Two Significant Health Conditions Your Dentist May Notice First
Sometimes dentists may spot health conditions in their patients before other doctors notice them. That's yet another reason why you should always make sure that you go in for general dentistry at least twice per year, getting a cleaning and a check-up even if you think you have a clean bill of dental health.
Of course, your dentist will be able to spot a cavity, and it may come as no surprise to you that the dentist can diagnose gum disease. However, there are other health conditions that your dentist may spot before your doctor does. Here are a few of the significant health problems or conditions that your dentist may notice first.
Your doctor might mention something about diabetes to you. How could he notice signs of this disease? Well, it may present itself in multiple ways. If you have diabetes that hasn't been managed, you may experience dry mouth, dry gums, receding gums, bleeding of the gums, and a variety of other issues.
Although someone who simply has bad dental hygiene may also suffer with these symptoms, your dentist may ask questions and talk to you about your overall health if you have a lot of oral health issues. If you are otherwise taking good care of your teeth but still experience these things, diabetes may be the cause.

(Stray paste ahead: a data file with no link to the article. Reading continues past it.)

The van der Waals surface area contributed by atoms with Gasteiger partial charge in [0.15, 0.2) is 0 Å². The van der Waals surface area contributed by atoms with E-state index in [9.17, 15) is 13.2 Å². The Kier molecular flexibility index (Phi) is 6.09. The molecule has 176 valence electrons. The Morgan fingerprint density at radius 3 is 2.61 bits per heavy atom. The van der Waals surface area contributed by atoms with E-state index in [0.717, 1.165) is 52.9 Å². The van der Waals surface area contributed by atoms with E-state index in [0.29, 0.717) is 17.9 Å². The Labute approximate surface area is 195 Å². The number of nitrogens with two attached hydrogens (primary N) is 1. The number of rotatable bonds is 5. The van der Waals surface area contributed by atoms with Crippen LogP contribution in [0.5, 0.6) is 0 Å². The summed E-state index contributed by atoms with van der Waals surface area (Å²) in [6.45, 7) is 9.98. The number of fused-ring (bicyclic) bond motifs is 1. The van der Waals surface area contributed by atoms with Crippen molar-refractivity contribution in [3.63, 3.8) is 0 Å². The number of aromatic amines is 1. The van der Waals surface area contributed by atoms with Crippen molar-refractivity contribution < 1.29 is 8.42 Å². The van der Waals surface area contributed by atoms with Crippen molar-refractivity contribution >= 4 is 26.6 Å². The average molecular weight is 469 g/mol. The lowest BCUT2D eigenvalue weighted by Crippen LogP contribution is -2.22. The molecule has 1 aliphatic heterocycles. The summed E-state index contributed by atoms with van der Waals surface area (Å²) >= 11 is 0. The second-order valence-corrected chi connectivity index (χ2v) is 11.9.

If the dentist suspects diabetes, he may recommend that you contact your primary physician to have a blood test. If you do have diabetes, it's important to manage it well under the care of a physician to ensure that your oral health and your overall health improves.
It's true that oral cancer is a disease that must be taken seriously, and the earlier it's diagnosed, the better it is for the patient. It's good that dentists know to look for signs of oral cancer, and it may be spotted in its earlier stages.
- Some symptoms of oral cancer may include:
- Mouth or lip sores (the most common symptoms).
- Red or white lesions on the tongue, tonsils, gums, or lining of the mouth.
- Bleeding in the mouth.
- Chronic stinky breath.
Other signs, such as the fact that dentures no longer fit, may be signs of oral cancer or may simply point to another problem. Either way, it is good to get any signs checked out to be sure that you don't need to pursue further treatment.
Be sure to share your medical history and any special health considerations with your dentist prior to any kind of treatment, and you will empower your dentist to take the best care of your oral health and, in doing so, help you maintain your overall health.